We hold that these facts, as found by the trial court, support the trial court's conclusion that “[t]he troopers took necessary and reasonable precautions to guard against any public exposure of defendant's private areas during the search of his person, and the search of his private areas was not constitutionally intolerable in its intensity or scope.” Therefore, we affirm the trial court's order denying defendant's motion to suppress the evidence seized from his person.

III. Opinion that Scales are Drug Paraphernalia

Defendant contends that under N.C. Gen.Stat. § 8C–1, Rule 701, the trial court erred in admitting, over his objection, the testimony of Trooper Hicks that the scales found in his car were of the type often used to measure drugs, “especially marijuana.” Defendant argues that it was prejudicial error to admit this opinion because he had been charged with possession of drug paraphernalia.

“Defendant objected during his trial, but even if the complaining party can show that the trial court erred in its ruling, relief will not ordinarily be granted absent a showing of prejudice.” State v. Stokes, –––N.C.App. ––––, ––––, 718 S.E.2d 174, 178 (2011) (citation, quotation marks, and brackets the scales were drug paraphernalia, but that the wrapping used to contain the cocaine, heroin, and marijuana found in his boxers was drug paraphernalia). Even assuming that it was error for the trial court to admit the opinion evidence that the scales were of the type normally used to weigh marijuana, it is difficult to see how defendant was prejudiced, given that the item for which he was charged with possession of drug paraphernalia contained three types of controlled substances. Therefore, defendant's argument on this point is unavailing.

IV. Motion to Dismiss

Defendant next argues that the trial court erred in denying his motion to dismiss the misdemeanor charges of possession of drug paraphernalia and possession of marijuana because there was insufficient evidence to reach the jury on either charge.

A. Standard of Review

The standard of review for a motion to dismiss is well known. A defendant's motion to dismiss should be denied if there is substantial evidence of: (1) each essential element of the offense charged, and (2) of defendant's being the perpetrator of the charged offense. Substantial evidence is relevant evidence that a reasonable mind might accept as adequate to support a conclusion. The Court must consider the evidence in the light most favorable to the State and the State is entitled to every reasonable inference to be drawn from that evidence. Contradictions and discrepancies do not warrant dismissal of the case but are for the jury to resolve.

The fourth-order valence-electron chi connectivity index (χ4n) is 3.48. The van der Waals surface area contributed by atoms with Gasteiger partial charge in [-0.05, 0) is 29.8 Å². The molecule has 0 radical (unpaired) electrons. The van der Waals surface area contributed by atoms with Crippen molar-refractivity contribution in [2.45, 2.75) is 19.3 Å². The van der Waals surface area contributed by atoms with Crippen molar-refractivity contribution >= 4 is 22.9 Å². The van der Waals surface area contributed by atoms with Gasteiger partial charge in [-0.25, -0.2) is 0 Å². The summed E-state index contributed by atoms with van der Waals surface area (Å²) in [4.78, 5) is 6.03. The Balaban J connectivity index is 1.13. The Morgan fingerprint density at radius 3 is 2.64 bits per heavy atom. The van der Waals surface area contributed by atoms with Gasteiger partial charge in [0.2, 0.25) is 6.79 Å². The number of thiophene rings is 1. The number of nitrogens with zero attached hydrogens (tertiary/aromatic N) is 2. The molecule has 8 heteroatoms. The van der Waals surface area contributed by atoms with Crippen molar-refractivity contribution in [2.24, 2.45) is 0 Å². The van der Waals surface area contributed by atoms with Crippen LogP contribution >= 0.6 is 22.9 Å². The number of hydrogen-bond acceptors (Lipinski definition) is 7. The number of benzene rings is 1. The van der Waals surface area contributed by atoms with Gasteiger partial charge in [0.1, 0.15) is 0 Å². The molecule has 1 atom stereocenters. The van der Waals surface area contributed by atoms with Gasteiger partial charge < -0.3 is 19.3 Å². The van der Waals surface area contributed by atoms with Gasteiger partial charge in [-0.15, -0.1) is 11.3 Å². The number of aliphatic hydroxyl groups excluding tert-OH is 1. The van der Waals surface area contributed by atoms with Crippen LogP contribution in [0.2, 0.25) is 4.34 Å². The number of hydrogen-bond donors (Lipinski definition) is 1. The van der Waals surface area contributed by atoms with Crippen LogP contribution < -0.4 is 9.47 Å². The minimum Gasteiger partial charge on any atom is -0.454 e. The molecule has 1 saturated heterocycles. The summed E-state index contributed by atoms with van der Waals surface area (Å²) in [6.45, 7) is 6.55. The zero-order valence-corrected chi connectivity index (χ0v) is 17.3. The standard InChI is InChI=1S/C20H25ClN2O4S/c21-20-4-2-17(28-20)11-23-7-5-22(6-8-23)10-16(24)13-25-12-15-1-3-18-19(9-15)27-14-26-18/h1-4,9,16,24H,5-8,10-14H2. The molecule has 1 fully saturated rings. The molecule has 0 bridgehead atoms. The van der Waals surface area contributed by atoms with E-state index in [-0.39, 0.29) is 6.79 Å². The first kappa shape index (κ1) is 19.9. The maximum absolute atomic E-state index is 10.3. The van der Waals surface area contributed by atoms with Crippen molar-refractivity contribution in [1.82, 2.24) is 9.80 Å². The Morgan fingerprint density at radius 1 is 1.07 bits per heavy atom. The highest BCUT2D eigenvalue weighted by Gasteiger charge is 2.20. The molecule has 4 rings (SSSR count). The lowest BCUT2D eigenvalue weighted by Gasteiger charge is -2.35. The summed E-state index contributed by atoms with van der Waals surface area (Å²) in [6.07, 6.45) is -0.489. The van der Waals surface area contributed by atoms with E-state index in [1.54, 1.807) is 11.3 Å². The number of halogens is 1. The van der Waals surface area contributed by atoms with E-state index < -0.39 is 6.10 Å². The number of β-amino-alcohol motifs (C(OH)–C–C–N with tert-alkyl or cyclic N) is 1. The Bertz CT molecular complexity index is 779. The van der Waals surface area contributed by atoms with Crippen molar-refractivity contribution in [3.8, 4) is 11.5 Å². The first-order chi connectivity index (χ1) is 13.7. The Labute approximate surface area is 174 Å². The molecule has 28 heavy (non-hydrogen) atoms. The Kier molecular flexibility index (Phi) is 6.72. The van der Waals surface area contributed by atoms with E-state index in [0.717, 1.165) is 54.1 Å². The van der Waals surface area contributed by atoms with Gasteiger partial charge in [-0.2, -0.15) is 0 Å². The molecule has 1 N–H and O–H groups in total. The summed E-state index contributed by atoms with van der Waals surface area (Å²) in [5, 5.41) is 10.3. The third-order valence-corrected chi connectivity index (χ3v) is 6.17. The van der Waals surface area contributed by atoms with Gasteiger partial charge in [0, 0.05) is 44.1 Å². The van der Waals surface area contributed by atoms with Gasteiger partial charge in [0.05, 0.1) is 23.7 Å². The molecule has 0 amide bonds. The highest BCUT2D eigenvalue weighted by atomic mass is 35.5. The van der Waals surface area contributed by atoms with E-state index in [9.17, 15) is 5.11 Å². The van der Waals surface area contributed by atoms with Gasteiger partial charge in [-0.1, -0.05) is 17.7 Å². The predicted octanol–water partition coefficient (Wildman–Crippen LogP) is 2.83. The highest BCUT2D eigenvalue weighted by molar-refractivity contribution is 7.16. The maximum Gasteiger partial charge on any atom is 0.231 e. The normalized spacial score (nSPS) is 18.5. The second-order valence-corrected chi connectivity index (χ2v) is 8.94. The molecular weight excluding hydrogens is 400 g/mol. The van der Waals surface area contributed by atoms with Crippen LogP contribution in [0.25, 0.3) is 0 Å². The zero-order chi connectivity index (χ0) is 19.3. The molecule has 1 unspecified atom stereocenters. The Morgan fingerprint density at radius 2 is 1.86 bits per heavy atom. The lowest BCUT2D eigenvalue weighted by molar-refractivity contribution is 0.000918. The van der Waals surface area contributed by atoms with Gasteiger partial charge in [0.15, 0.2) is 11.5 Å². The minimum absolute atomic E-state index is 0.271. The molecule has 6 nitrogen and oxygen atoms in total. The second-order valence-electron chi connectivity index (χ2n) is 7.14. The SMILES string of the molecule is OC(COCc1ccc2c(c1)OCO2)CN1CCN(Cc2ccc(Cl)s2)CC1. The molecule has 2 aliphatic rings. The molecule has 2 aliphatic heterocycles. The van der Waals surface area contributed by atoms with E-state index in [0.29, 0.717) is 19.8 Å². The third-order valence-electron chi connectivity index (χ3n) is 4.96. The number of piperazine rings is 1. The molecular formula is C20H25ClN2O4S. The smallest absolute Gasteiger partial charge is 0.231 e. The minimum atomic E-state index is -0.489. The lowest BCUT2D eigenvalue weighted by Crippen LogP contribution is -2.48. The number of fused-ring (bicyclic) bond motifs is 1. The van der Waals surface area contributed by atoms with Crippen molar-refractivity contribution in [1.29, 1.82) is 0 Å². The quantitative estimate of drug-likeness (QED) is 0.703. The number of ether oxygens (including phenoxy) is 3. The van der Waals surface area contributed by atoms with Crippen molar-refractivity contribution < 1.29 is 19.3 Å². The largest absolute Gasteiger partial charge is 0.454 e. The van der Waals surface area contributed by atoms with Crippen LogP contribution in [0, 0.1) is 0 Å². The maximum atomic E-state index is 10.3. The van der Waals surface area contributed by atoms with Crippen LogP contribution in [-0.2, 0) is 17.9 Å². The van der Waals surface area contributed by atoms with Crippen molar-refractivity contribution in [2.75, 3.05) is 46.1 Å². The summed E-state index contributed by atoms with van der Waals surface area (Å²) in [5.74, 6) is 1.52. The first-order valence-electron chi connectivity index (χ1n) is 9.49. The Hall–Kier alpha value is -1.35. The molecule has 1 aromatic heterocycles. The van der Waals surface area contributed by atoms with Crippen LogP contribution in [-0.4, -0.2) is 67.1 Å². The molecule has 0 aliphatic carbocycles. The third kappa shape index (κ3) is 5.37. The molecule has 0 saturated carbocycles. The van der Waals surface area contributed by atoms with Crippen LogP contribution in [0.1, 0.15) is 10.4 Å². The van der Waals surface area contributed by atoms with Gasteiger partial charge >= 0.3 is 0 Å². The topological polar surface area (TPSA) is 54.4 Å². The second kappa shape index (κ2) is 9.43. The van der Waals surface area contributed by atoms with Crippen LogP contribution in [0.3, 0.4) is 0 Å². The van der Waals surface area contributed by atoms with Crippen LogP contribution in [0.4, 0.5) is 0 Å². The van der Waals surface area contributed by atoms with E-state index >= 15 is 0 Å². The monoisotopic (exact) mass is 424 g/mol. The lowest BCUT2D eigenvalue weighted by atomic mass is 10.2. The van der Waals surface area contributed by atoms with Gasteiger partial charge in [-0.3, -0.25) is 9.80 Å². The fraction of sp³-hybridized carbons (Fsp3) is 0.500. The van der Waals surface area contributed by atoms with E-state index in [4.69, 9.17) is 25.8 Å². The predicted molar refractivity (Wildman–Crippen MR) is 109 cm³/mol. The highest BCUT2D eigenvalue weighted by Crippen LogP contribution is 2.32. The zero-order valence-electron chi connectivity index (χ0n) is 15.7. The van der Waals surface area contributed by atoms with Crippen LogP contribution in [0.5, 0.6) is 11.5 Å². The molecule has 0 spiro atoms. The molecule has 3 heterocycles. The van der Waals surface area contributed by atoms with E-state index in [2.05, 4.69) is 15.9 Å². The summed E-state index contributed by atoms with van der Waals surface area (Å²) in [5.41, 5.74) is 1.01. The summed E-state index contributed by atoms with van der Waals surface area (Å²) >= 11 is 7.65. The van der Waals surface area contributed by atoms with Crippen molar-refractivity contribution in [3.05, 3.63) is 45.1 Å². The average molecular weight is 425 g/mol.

State v. Johnson, 203 N.C.App. 718, 724, 693 S.E.2d 145, 148 (2010) (citations and quotation marks omitted).

B. Sufficiency of the Evidence of Possession of Drug Paraphernalia

Defendant argues that there was insufficient evidence that the scales found in his car were used as drug paraphernalia and that therefore the trial court erred in denying his motion to dismiss as to that charge. As with his prior argument, defendant fails to recognize that the State indicted him for using the cellophane wrap found in his boxer shorts as a drug container, not for using the scales as drug paraphernalia. Therefore, defendant's arguments as to evidence relating to the scales are irrelevant.

N.C. Gen.Stat. § 90–113.21 defines drug paraphernalia in part as “[c]ontainers and other objects for storing or concealing controlled substances.” N.C. Gen.Stat. § 90–113.21(a)(10) (2011). Defendant does not argue that the State failed to show that the cellophane wrapping of the drugs found on his person was used “for storing or concealing controlled substances.” Id. Any arguments to that effect are, therefore, deemed abandoned. N.C.R.App. P. 28(a). We find no error in the trial court's denial of his motion to dismiss as to that charge.

C. Sufficiency of the Evidence of Possession of Marijuana